As the two previous diagrams showed, only the Xbox 360 showed growth in 2010. The PlayStation 3 held its ground at 4.3 million systems. Nintendo's two systems, the Wii and Nintendo DS, were each off by over 2 million units from 2009, and Sony's ailing PSP and aging PS2 both fell into further irrelevance.
The Wii is in the equivocal position of being the first-place console 2010, but also experiencing a precipitous year-over-year decline from 2009.
So, for example, the Wii is simultaneously selling better than the PS2 did in its fourth calendar year on the market (7.1 million vs. 4.7 million) but also experiencing a sharp 26% decrease from the previous year that is at least suggestive of a much weaker year in 2011.
This happened in spite of Nintendo making a strong effort to build on its library of classic properties. Just in 2010, Nintendo released new Wii titles in its Metroid, Kirby, and Donkey Kong series and also promoted a special Super Mario Bros. All-Stars package.
Moreover, its evergreen titles like New Super Mario Bros. Wii and Wii Fit Plus continued to sell well enough to rank in the all-format top 10 for the year.
Let us continue the analogy with the PS2 and note that the figure below demonstrates that PS2 and Wii sales peaked in their second calendar years on the market (i.e. in 2002 and 2008, respectively), and then declined in both the third and fourth years.
In fact, both the Wii and the PS2 had their annual sales decline by the same rate (26%) between their third and fourth full years on the market.
Yet, as you can see above, the PS2 rebounded to 5.5 million systems in its fifth year. Whether we can expect the same of the Wii in 2011 is unclear. If one takes the position that software drives hardware (and it does, in some instances) then 2011 does not appear to be the same kind of year that 2005 was for the PS2.
Remember that many classic PS2 titles were released in 2005, including Devil May Cry 3, God of War, Gran Turismo 4, Resident Evil 4, and many others. Just in terms of raw sales, the PS2 dominated sports games that same year with Madden NFL 06 moving nearly 3 million units, NCAA Football 06 over a million, MVP Baseball 2005 just under a million, and NBA Live 06 just over 800,000.
The all-format top 10 chart for 2005 also included the PS2 versions of Star Wars: Battlefront II (over a million units) and Star Wars Episode III: Revenge of the Sith (just over 900,000 units).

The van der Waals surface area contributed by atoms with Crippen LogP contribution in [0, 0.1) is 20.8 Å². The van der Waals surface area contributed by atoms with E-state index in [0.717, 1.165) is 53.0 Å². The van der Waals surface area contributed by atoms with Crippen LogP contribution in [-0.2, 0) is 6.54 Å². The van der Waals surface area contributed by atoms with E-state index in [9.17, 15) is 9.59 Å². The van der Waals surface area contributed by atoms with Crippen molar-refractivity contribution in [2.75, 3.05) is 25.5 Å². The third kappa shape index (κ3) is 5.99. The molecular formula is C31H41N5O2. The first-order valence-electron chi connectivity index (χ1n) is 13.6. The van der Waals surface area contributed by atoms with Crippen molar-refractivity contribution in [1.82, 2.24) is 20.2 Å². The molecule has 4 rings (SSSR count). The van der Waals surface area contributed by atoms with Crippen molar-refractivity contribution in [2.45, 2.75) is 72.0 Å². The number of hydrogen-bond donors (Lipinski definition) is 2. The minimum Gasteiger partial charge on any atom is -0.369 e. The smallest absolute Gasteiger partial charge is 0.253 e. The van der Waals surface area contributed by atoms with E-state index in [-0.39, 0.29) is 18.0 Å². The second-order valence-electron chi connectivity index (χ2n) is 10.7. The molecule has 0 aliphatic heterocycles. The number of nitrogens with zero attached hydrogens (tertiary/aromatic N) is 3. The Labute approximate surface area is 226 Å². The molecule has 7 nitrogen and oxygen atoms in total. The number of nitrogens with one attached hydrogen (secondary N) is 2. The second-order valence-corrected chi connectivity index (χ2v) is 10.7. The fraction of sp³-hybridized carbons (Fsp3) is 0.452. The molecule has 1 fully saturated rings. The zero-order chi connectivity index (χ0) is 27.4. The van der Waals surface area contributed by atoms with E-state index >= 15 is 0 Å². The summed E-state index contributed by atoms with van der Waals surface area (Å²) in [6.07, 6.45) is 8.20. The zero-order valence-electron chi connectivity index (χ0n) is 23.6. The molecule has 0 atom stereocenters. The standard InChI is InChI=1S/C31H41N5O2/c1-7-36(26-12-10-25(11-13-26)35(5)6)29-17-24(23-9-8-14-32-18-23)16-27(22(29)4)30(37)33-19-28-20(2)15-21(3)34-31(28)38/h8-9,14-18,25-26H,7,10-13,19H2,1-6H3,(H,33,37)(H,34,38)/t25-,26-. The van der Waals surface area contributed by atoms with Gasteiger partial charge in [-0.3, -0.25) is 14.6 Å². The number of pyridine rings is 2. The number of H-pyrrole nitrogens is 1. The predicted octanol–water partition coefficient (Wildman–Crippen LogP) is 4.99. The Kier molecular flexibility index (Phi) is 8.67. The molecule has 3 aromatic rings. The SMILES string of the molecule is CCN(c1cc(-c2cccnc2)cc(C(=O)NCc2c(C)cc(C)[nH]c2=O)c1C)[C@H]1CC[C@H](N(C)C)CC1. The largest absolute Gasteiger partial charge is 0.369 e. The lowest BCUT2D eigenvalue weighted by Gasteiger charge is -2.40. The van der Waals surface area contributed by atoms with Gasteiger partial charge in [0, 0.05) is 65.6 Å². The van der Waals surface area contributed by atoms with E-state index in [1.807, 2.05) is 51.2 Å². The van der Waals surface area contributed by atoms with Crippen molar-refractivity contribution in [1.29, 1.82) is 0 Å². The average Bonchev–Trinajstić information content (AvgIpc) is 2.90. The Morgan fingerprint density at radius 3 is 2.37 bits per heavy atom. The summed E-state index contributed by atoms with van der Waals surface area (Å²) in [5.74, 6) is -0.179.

This is a key distinction between the PS2 and the Wii. The PS2 saw its annual software sales curve peak two years after its peak hardware sales, appearing to show that consumers continued to purchase software long after they obtained a system. By comparison, Wii software has roughly tracked with its hardware sales, and that suggests that new system owners are the primary engine of Wii software sales.
The figure below shows annual software sales for the PS2 and Wii on the same time scale as the hardware graph just above.
Note how Wii hardware and software peaked together in 2008 and 2009 (years 2 and 3 on the graph) and then fell together the following year. However, PS2 software grew in 2003 and 2004 (again, years 2 and 3 on the graph) while the system's hardware sales fell.
Even with Nintendo's strong backbone of evergreen titles (New Super Mario Bros. Wii, Mario Kart, Wii Fit, and others), it seems unlikely to us that the Wii will avoid another down year in hardware based on its software slate alone.
Should Nintendo and third parties choose to announce new titles in the coming months, then of course this position could shift. Remember that Donkey Kong Country Returns wasn't announced until June 2010 and has sold over 1.8 million units since its November launch.
A price cut would certainly help the Wii. When the PS2 rebounded in 2005, it had already been cut to $150 in early 2004. The Wii has reached that effective price with retailer bundling (e.g. a Wii and $50 gift card for $200), but since the system officially dropped to $200 in September 2009, it hasn't seen a true cut in price.
In fact, Michael Pachter, analyst for Wedbush Securities, commented in a recent correspondence that “Nintendo should cut hardware prices first” while it will likely be Sony who ultimately makes the first move. He believes that Nintendo is ceding marketshare to its competitors (probably mostly to the Xbox 360 and Kinect, if we had to speculate) and could reverse that trend with a lower-priced Wii.
Which leads us to conclude that it seems likely that the Xbox 360 will outsell the Wii in 2011. That would be an astonishing reversal of fortune, especially given the rapidity of the Wii's rise through 2009. Should the Wii rebound, even slightly, during 2011 then we expect it to retain its annual dominance over Microsoft's console.